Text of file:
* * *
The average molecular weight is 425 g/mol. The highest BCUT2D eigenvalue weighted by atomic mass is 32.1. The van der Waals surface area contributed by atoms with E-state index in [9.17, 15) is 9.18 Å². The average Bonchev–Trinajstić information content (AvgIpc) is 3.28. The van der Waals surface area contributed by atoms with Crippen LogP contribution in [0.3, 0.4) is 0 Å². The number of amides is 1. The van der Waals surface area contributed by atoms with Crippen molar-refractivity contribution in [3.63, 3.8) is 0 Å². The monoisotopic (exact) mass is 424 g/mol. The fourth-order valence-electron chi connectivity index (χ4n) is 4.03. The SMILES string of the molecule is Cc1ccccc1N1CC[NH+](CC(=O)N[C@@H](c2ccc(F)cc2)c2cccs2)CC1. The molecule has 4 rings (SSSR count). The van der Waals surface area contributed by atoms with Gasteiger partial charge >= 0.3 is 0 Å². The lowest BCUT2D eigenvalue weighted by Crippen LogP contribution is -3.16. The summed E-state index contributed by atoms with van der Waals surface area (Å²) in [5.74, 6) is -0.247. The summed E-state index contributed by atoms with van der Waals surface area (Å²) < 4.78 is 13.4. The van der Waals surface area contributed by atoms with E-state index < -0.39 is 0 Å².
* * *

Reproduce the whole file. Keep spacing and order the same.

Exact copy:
The average molecular weight is 425 g/mol. The highest BCUT2D eigenvalue weighted by atomic mass is 32.1. The van der Waals surface area contributed by atoms with E-state index in [9.17, 15) is 9.18 Å². The average Bonchev–Trinajstić information content (AvgIpc) is 3.28. The van der Waals surface area contributed by atoms with Crippen LogP contribution in [0.3, 0.4) is 0 Å². The number of amides is 1. The van der Waals surface area contributed by atoms with Crippen molar-refractivity contribution in [3.63, 3.8) is 0 Å². The monoisotopic (exact) mass is 424 g/mol. The fourth-order valence-electron chi connectivity index (χ4n) is 4.03. The SMILES string of the molecule is Cc1ccccc1N1CC[NH+](CC(=O)N[C@@H](c2ccc(F)cc2)c2cccs2)CC1. The molecule has 4 rings (SSSR count). The van der Waals surface area contributed by atoms with Gasteiger partial charge >= 0.3 is 0 Å². The lowest BCUT2D eigenvalue weighted by Crippen LogP contribution is -3.16. The summed E-state index contributed by atoms with van der Waals surface area (Å²) in [5.74, 6) is -0.247. The summed E-state index contributed by atoms with van der Waals surface area (Å²) < 4.78 is 13.4. The van der Waals surface area contributed by atoms with E-state index < -0.39 is 0 Å².